2018-02-28 / Front Page

Forgotten history: The Westminster Massacre of 1775


Re-enactors stage a re-enactment of the Westminster Massacre of 1775 for the Westminster Historical Society on Sept. 12, 2015. The 243rd anniversary of the historical event will be March 13.
COURTESY / VIRGINIA LISAIRe-enactors stage a re-enactment of the Westminster Massacre of 1775 for the Westminster Historical Society on Sept. 12, 2015. The 243rd anniversary of the historical event will be March 13. COURTESY / VIRGINIA LISAIWESTMINSTER — Is an obscure event in history important? Two hundred and forty-three years ago on March 13, 1775, two patriots, William French and Daniel Houghton, were shot and killed during a protest occupation of the Westminster Courthouse. The event is interesting to us locally, for sure. And it is certainly one of the steps toward our Revolution.

The Westminster Massacre occurred five years after the famous Boston Massacre on March 5, 1770, just over a month before the battles of Lexington and Concord, and a year before 13 colonies declared themselves independent on July 4. 1776.

Noted children’s book author Jessie Haas is a longtime Westminster resident, member of the Historical Society, and also author of two books on the town’s history, “Revolutionary Westminster” and “Township No. One.”

She says, "It did not influence the outcome of the revolution by any means," but it was "a flashpoint."

In response to the Tory posse firing on unarmed protesters, 400 armed militia from surrounding towns, including Col. Bellows leading a contingent from Walpole, New Hampshire, and as far away as Northampton, Massachusetts showed up and arrested the Tories.

Haas says the armed response shows the settlers "were done with it." And, had Lexington and Concord not occurred soon after, this could have been the flashpoint where the revolution "ignited," she added.

Leading up to the massacre, Westminster itself has a history of changing governmental jurisdiction. It began as Township Number One on the Connecticut River, called New Taunton, under the jurisdiction of the Massachusetts Bay Colony in 1734. Then in 1751, a survey placed it in the New Hampshire Grants with the name Westminster. In 1749, Benning Wentworth, Colonial Governor of New Hampshire, had begun granting townships in present-day Vermont which he claimed as part of his colony.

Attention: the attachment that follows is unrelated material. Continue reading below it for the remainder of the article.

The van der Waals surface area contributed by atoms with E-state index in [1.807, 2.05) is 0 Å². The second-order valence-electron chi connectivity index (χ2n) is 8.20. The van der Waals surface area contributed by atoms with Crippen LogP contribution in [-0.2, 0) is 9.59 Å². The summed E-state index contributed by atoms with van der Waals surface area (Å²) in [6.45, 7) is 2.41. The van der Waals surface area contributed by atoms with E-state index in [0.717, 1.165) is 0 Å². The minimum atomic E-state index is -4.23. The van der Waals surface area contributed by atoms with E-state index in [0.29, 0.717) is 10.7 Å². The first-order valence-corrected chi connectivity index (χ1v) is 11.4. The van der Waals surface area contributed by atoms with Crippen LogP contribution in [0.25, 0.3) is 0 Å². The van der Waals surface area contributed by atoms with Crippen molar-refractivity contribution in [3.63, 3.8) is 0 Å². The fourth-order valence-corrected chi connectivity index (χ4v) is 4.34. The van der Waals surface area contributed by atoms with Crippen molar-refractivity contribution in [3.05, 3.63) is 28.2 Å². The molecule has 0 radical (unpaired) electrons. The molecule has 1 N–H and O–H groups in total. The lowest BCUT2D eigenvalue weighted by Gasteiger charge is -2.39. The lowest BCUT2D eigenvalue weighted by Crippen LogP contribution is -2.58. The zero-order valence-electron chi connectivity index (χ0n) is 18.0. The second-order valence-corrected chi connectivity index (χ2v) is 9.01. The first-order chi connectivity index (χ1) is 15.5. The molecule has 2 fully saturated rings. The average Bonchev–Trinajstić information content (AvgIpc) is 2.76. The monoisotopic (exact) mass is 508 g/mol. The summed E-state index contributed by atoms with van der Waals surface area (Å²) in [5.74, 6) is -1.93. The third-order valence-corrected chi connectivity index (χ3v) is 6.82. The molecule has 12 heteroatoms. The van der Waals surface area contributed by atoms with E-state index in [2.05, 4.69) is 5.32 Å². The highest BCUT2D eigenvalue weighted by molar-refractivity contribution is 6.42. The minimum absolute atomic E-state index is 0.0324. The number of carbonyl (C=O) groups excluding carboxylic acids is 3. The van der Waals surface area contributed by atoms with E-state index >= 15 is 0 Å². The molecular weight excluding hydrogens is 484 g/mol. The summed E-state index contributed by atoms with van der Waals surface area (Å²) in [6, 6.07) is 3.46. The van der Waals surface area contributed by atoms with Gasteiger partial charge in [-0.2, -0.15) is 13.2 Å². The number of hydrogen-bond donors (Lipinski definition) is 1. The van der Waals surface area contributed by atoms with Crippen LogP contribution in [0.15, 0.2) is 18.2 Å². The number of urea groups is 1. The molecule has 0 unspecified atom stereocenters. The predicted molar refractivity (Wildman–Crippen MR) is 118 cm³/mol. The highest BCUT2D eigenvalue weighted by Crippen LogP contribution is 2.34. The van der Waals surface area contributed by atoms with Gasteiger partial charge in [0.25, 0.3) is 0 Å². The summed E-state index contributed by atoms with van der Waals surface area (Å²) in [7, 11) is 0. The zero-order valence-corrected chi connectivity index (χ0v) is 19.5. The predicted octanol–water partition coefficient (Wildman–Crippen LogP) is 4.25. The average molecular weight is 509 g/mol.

Colonial Governor George Clinton protested, claiming all the land west of the Connecticut River had been granted to New York in 1664 by Charles II.

All three colonial governments respectively had granted land to settlers in Westminster. The dispute was referred to the King and Parliament in London, and after years of deliberation and debate, George III ruled on July 20, 1764 in favor of New York. Westminster then became part of Cumberland County, New York.

An ambitious New York lawyer, Crean Brush, a Tory loyalist, arrived in 1771. He pushed for and obtained a new charter from New York naming Westminster the county seat and establishing the county Court of Common Pleas there. These moves received a mixed reception, since the majority of the settlers considered themselves New Englanders, not New Yorkers.

The opening of the court session in 1777 set the scene for the Westminster Massacre. Leading up to that session, the Continental Congress had passed Articles of Association in 1774 that were basically a trade embargo against Britain.

New York was the only colony that had not ratified the Articles. People in Westminster, however, had voted to adhere to them. That same year the Massachusetts Farmers’ Rebellion, in reaction to the British closing Boston Harbor and taking over the Massachusetts government, had closed the courts in western Massachusetts. A number of disputes between New York landowners and settlers had led to a number of foreclosure cases being scheduled for the 1775 Westminster court session.

Thomas Chandler, who lived in Chester, was the New York appointed judge for the court. On March 10, 40 men from Rockingham traveled to Chester and asked the judge to cancel the session.

The judge promised to cancel, but instead sent word to Tory authorities. Sheriff Patterson marched north from the Brattleboro area with an armed posse intent on securing and allowing the court session to be held as planned.

Alerted to this, 100 settlers armed only with wooden staves occupied the courthouse the night before the session was to convene. The Tory posse arrived soon after, and a confrontation with gunfire ensued. The protestors were taken into custody and jailed, where French died of his wounds. Houghton died later of his as well.

When the patriot militia showed up the next day, the tables turned. The Tories were taken into custody without incident, and the protesters were freed. The Tories were transported to Northampton. They were later transferred to Albany, where a New York Court set them free. The Cumberland County Court in Westminster never convened again.

The spirit of independence continued in Westminster. Crean Brush got New York to vote funds to put down the "rebellion." Westminster and Cumberland County citizens met on April 11 and voted to resist the New York government.

But following the battles of Lexington and Concord in Massachusetts on April 19, New York joined the rest of the colonies in the revolution. In January 1777, representatives from all over present-day Vermont met at the Westminster Courthouse and declared Vermont independent and free of all outside rule.

The following June, representatives met in a tavern in Windsor and established a formal republic. And for that reason Windsor claims to be the "birthplace of Vermont." Haas, and a lot of Westminster residents, aren't so sure it shouldn’t be their town instead.

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